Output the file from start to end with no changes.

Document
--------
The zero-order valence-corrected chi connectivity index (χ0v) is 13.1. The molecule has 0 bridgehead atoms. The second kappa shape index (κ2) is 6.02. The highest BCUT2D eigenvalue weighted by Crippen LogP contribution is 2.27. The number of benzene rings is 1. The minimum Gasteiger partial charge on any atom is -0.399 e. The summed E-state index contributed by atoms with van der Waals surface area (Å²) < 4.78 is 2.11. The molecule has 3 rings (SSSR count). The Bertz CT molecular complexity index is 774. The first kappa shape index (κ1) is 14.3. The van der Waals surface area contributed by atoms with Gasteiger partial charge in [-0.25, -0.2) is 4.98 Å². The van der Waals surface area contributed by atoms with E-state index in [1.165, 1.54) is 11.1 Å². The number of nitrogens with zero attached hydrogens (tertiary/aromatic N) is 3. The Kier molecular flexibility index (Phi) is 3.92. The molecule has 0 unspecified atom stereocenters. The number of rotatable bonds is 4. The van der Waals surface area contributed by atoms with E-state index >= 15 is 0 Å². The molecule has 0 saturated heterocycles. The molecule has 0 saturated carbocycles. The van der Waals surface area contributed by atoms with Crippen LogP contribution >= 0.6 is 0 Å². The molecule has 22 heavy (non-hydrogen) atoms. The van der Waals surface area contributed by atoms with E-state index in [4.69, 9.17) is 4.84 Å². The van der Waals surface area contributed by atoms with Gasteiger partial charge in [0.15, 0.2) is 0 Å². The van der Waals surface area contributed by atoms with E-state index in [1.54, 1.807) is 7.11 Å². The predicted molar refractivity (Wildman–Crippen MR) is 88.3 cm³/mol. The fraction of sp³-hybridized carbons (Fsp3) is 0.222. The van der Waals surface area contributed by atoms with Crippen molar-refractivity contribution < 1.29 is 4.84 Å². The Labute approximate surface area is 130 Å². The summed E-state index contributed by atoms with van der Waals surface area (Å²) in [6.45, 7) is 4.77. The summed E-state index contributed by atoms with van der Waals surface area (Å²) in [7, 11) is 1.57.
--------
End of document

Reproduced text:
The zero-order valence-corrected chi connectivity index (χ0v) is 13.1. The molecule has 0 bridgehead atoms. The second kappa shape index (κ2) is 6.02. The highest BCUT2D eigenvalue weighted by Crippen LogP contribution is 2.27. The number of benzene rings is 1. The minimum Gasteiger partial charge on any atom is -0.399 e. The summed E-state index contributed by atoms with van der Waals surface area (Å²) < 4.78 is 2.11. The molecule has 3 rings (SSSR count). The Bertz CT molecular complexity index is 774. The first kappa shape index (κ1) is 14.3. The van der Waals surface area contributed by atoms with Gasteiger partial charge in [-0.25, -0.2) is 4.98 Å². The van der Waals surface area contributed by atoms with E-state index in [1.165, 1.54) is 11.1 Å². The number of nitrogens with zero attached hydrogens (tertiary/aromatic N) is 3. The Kier molecular flexibility index (Phi) is 3.92. The molecule has 0 unspecified atom stereocenters. The number of rotatable bonds is 4. The van der Waals surface area contributed by atoms with E-state index >= 15 is 0 Å². The molecule has 0 saturated heterocycles. The molecule has 0 saturated carbocycles. The van der Waals surface area contributed by atoms with Crippen LogP contribution >= 0.6 is 0 Å². The molecule has 22 heavy (non-hydrogen) atoms. The van der Waals surface area contributed by atoms with E-state index in [4.69, 9.17) is 4.84 Å². The van der Waals surface area contributed by atoms with Gasteiger partial charge in [0.15, 0.2) is 0 Å². The van der Waals surface area contributed by atoms with E-state index in [1.54, 1.807) is 7.11 Å². The predicted molar refractivity (Wildman–Crippen MR) is 88.3 cm³/mol. The fraction of sp³-hybridized carbons (Fsp3) is 0.222. The van der Waals surface area contributed by atoms with Crippen molar-refractivity contribution < 1.29 is 4.84 Å². The Labute approximate surface area is 130 Å². The summed E-state index contributed by atoms with van der Waals surface area (Å²) in [6.45, 7) is 4.77. The summed E-state index contributed by atoms with van der Waals surface area (Å²) in [7, 11) is 1.57.